In the dramatic play “Trifles” written by Susan Glaspell, it goes through without specifically stating the cultural diversity in the 1900’s that women had to face. Although, it presents itself as to how the men back in the day believed that the tasks and job duties their wives and other women did and anything regarding their own thoughts were not necessarily important. In fact, the men basically considered that the women had very little to no meaning and their roles were less important than themselves. It wasn't difficult to perceive how the play mirrored the 1900's, when the typical roles amongst men and women were very different from the lifestyle of men and women in today’s society. The women were seen as inferior, or even sub-par, to the men by “doing so little” versus what the men themselves were doing. Susan Glaspell definitely allows the theme of the play to be supported by the setting with the time and weather, and by the symbolism found within the play.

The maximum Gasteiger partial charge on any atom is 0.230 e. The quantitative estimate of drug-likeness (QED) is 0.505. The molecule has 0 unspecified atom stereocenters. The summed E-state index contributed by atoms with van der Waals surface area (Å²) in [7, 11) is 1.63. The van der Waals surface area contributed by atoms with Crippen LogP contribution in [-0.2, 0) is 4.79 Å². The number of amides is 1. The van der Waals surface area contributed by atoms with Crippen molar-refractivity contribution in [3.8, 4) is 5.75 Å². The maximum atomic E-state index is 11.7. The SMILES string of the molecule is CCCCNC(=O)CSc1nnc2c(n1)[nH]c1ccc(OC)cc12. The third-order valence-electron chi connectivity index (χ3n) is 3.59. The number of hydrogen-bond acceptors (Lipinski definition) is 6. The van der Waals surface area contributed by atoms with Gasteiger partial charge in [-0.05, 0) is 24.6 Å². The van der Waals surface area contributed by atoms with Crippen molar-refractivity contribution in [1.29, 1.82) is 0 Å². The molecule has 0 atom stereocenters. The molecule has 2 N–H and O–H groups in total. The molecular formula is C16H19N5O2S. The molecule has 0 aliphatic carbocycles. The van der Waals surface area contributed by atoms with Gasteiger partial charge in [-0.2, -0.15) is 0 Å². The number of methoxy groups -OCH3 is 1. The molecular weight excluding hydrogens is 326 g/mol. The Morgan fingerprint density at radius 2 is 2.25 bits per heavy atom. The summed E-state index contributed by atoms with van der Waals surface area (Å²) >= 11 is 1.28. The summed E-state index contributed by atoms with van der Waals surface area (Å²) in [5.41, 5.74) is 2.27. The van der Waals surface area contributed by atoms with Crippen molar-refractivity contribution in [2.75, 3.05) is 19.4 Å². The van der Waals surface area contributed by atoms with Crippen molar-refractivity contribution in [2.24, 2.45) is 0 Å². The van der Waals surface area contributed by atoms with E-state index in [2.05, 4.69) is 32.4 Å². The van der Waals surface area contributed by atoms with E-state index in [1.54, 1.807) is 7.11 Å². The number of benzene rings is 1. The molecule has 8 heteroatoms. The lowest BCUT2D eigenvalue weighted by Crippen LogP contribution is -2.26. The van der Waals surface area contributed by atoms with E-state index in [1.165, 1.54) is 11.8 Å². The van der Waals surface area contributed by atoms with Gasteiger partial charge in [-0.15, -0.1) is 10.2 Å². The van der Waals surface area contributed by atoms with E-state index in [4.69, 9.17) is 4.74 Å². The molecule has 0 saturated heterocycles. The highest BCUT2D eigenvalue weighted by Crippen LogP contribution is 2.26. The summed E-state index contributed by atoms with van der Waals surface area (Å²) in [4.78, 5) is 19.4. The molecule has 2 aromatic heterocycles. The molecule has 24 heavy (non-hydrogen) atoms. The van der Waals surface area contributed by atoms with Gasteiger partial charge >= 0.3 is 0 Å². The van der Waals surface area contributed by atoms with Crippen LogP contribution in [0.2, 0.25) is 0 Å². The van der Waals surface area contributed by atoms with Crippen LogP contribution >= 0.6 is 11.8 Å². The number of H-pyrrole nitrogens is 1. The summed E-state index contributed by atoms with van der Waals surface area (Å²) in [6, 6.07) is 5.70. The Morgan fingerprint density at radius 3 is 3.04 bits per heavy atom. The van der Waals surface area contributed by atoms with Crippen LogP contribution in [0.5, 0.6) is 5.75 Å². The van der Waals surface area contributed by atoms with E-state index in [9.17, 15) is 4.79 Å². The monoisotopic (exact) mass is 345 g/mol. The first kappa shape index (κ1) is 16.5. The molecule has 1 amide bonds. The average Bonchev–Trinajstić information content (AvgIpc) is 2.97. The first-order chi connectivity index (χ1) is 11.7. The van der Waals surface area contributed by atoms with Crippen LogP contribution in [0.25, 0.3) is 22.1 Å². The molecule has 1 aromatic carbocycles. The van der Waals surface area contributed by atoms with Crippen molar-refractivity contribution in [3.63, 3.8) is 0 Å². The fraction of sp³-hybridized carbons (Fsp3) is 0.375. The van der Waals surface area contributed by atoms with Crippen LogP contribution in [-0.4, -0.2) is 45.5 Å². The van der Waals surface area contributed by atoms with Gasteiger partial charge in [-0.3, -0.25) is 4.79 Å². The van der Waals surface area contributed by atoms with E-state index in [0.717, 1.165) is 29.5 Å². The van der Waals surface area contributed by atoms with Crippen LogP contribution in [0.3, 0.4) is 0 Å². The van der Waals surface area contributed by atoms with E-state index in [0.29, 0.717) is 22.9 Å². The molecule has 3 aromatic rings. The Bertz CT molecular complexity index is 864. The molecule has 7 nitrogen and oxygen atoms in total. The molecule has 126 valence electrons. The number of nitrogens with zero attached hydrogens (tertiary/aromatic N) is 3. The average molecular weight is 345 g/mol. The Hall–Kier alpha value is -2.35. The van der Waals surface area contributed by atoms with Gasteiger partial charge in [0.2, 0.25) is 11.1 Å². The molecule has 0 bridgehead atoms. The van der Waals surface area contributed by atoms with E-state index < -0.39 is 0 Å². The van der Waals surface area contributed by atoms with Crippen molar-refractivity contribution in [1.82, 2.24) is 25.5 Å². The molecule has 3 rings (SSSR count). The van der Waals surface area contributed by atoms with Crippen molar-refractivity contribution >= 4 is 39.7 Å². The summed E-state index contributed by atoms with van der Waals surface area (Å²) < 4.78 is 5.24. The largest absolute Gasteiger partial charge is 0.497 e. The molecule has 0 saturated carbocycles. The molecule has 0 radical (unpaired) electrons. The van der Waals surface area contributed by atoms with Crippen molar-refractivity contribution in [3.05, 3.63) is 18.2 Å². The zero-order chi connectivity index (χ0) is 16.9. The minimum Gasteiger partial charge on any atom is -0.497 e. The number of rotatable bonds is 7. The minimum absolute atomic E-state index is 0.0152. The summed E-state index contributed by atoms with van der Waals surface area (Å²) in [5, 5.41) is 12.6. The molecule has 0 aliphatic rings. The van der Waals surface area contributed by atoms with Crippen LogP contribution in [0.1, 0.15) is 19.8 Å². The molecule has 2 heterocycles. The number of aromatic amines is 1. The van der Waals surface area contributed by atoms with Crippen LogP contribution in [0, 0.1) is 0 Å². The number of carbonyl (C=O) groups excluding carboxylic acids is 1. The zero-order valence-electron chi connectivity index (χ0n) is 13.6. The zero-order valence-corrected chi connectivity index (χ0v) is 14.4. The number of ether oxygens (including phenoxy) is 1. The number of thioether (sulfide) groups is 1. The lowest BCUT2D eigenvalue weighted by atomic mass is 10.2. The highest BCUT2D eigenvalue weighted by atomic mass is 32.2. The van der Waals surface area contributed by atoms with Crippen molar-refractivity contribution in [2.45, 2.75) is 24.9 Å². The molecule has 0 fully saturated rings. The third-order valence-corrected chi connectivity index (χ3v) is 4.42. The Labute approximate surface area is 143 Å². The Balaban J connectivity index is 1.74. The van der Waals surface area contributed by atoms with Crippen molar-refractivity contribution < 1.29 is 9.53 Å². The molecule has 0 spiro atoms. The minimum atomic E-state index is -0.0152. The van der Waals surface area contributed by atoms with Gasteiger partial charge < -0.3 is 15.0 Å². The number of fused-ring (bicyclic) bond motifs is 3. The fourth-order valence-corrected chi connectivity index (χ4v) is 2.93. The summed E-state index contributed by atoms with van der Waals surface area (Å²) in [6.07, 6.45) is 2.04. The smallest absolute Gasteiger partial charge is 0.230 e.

Throughout “Trifles”, Glaspell writes in a broad way, while still managing to write in a unique and sharp way. This resulted in using strong, vivid clues, while also demonstrating strong implicating conversations within the play. The particular writing style that she decided to write in, allows the obscure murder investigation to evolve into something that is considerably more mental and psychological. The theme is more of a gender role theme that demonstrates the different behaviors of men and women. Glaspell revolves her play around dealing with the roles of women in the society of that time period. According to the article, “19th Century Expectations”, it states that “women were also entirely shut out of political activity. Women were not allowed the vote, and in Great Britain, women were so bound to their husbands that under 19th Century Common Laws, they were barely considered people at all” (Christopher Sailus). This implies that men and women were expected to be and/or do different things, regardless if it was considered to be discriminatory or biased. Women were treated unequally to their fellow men, because they were not able to be involved in any political activity, such as being able to sit on juries in court, nor did they have the right to hold any other public office at this time. “Trifles” deals with feminist criticism as well. This form of criticism is basically the suffering and exploitation to which women were routinely submitted. According to “Critical Theory Today: User-Friendly Guide”, mentions that “feminist criticism determines the ways in which literature (and other productions) reinforces or undermines the economic, political, social, and psychological oppression of women” (Lois Tyson). Susan Glaspell wasn’t the exact type of person who’s going to sit down and hold back. She clearly has rebelled against societies rules back then and was determined to try to prove a valid point for the women, who had suffered from the unfair predicaments in the 19th century. The structure of “Trifles” demonstrates and expresses towards the reader how it was harking back to the 1900's for the ladies and the outcome of the perfect groundbreaking encounters of ladies.